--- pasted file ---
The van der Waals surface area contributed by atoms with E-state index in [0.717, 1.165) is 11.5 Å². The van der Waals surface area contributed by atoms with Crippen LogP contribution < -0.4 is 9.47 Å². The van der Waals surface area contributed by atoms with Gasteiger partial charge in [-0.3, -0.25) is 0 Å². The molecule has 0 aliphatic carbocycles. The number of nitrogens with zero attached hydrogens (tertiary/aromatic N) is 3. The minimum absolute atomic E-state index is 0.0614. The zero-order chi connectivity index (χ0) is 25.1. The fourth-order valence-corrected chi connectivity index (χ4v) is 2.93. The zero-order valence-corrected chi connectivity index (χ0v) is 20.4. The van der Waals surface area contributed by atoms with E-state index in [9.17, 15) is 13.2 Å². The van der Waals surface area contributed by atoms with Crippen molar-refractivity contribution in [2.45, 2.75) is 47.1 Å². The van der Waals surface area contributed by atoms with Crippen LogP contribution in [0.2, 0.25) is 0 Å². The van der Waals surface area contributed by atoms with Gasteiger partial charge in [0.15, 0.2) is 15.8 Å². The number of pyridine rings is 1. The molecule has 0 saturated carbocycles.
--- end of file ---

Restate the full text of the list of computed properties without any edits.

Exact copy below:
The van der Waals surface area contributed by atoms with E-state index in [0.717, 1.165) is 11.5 Å². The van der Waals surface area contributed by atoms with Crippen LogP contribution < -0.4 is 9.47 Å². The van der Waals surface area contributed by atoms with Gasteiger partial charge in [-0.3, -0.25) is 0 Å². The molecule has 0 aliphatic carbocycles. The number of nitrogens with zero attached hydrogens (tertiary/aromatic N) is 3. The minimum absolute atomic E-state index is 0.0614. The zero-order chi connectivity index (χ0) is 25.1. The fourth-order valence-corrected chi connectivity index (χ4v) is 2.93. The zero-order valence-corrected chi connectivity index (χ0v) is 20.4. The van der Waals surface area contributed by atoms with E-state index in [9.17, 15) is 13.2 Å². The van der Waals surface area contributed by atoms with Crippen molar-refractivity contribution in [2.45, 2.75) is 47.1 Å². The van der Waals surface area contributed by atoms with Crippen LogP contribution in [0.2, 0.25) is 0 Å². The van der Waals surface area contributed by atoms with Gasteiger partial charge in [0.15, 0.2) is 15.8 Å². The number of pyridine rings is 1. The molecule has 0 saturated carbocycles.